It is often assumed that the longer we can keep a patient alive the better it is. The right time to die is then the last possible moment. But is that really so? Are there not situations in which a patient would be better served if their life was not prolonged and they died under different circumstances and in a different environment? When is it best to die? And accordingly, where and how is it best to die?
This innovative event gathered together people from diverse backgrounds across the health and social care sector, specialists in end of life care, academics working in this field, members of the public and anyone with an interest in death and dying either professionally or personally.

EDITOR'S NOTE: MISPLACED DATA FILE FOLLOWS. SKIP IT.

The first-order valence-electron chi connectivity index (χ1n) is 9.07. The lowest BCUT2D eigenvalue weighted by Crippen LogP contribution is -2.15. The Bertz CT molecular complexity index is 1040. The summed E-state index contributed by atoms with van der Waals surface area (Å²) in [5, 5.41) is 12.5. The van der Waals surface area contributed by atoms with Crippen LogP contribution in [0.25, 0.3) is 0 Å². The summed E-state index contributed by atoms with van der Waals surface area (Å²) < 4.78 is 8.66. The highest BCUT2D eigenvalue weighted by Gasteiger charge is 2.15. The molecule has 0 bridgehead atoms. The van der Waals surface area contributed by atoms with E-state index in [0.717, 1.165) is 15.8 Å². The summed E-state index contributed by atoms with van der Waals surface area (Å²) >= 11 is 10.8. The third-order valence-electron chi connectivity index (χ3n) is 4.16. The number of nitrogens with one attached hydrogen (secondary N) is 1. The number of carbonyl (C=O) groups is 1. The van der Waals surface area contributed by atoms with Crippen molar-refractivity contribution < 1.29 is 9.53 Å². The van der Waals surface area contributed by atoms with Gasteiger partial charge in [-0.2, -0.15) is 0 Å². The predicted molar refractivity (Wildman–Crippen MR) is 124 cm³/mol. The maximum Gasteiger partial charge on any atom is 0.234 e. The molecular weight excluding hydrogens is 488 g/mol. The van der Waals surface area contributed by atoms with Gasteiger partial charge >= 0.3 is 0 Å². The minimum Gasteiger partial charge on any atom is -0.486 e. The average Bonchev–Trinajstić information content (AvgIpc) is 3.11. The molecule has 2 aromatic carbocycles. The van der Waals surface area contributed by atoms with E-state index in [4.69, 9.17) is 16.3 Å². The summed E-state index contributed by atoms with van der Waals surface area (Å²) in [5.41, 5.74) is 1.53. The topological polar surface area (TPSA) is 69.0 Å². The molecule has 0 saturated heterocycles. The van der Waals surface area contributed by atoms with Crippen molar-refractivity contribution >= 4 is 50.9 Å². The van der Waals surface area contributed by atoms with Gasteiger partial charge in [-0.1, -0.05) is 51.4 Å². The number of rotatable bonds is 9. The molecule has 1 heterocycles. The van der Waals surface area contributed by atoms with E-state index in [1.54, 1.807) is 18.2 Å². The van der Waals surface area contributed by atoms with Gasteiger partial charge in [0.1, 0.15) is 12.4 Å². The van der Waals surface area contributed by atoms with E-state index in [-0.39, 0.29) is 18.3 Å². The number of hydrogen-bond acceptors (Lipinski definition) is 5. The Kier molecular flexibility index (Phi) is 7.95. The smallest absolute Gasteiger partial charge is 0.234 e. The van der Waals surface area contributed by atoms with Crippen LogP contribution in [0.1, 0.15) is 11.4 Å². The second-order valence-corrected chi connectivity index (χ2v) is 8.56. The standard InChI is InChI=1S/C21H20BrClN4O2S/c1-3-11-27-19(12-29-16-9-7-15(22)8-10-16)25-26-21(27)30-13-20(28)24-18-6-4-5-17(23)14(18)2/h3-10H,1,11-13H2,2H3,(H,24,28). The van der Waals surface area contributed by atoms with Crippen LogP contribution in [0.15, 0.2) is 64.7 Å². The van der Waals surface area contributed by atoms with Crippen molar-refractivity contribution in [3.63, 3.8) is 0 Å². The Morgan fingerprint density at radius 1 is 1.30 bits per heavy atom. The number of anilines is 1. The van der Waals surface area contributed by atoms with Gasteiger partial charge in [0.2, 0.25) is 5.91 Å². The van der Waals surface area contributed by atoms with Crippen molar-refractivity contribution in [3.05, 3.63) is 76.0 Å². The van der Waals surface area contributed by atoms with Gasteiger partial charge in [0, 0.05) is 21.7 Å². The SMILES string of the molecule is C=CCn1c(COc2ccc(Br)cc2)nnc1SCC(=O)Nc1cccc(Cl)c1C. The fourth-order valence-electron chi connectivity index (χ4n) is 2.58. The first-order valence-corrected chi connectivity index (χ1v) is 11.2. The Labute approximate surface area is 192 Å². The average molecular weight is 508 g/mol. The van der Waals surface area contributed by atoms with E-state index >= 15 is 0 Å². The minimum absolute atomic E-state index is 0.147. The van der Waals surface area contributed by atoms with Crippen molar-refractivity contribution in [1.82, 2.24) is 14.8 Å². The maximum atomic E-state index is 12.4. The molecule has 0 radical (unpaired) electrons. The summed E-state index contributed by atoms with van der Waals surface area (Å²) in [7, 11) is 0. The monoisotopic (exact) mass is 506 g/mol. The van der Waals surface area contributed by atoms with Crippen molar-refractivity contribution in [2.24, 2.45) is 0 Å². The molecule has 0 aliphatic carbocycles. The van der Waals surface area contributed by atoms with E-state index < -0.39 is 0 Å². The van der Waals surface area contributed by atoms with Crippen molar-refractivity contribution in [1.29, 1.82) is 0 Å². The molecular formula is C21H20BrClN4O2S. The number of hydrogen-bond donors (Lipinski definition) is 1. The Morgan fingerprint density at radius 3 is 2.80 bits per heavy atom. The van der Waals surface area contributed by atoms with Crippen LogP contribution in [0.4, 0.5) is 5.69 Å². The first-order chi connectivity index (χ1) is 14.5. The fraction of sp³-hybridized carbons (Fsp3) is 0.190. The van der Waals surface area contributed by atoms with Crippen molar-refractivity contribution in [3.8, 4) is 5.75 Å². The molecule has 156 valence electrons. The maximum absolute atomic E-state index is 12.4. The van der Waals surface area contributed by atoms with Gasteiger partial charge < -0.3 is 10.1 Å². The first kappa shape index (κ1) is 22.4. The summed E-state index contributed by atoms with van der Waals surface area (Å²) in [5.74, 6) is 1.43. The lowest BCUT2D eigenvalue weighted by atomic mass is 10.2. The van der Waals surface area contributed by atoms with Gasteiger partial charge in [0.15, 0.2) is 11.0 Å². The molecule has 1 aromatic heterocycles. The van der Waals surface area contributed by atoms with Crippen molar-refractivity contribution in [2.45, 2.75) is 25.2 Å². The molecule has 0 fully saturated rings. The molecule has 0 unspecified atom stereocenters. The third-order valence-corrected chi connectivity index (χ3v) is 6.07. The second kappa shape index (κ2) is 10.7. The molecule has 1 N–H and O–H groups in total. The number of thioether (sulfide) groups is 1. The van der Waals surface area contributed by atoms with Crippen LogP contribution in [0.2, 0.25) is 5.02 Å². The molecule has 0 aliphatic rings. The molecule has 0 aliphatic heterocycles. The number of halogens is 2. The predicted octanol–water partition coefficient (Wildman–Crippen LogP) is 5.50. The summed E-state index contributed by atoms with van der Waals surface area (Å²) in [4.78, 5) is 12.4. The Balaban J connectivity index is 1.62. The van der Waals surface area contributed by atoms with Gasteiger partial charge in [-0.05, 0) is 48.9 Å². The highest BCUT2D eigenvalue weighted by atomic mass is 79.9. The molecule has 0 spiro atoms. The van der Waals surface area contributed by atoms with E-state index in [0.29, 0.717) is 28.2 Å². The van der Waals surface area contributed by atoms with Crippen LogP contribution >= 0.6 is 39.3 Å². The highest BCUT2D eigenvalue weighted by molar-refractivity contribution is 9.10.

The event was a participative event based on Open Space facilitation. Delegates were invited to take part in discussions and to share expertise and knowledge. For more details about Open Space and Catalyst events you can view two short animations at:
The aims of the event were to:
- Identify questions of importance to policy makers, commissioners, service providers, clinicians, patients and the public.
- Give colleagues in the North West of England an idea of strengths and potential gaps in end of life care in health and social care organizations.
- Create new, exciting and innovative collaborations to develop research questions, innovation ideas and service developments.
- Improve links between the NHS, Universities and other organizations with which to facilitate research and support changes in practice.
- Allow participants to reflect on their personal approach to death and dying.
Back to: Department of Philosophy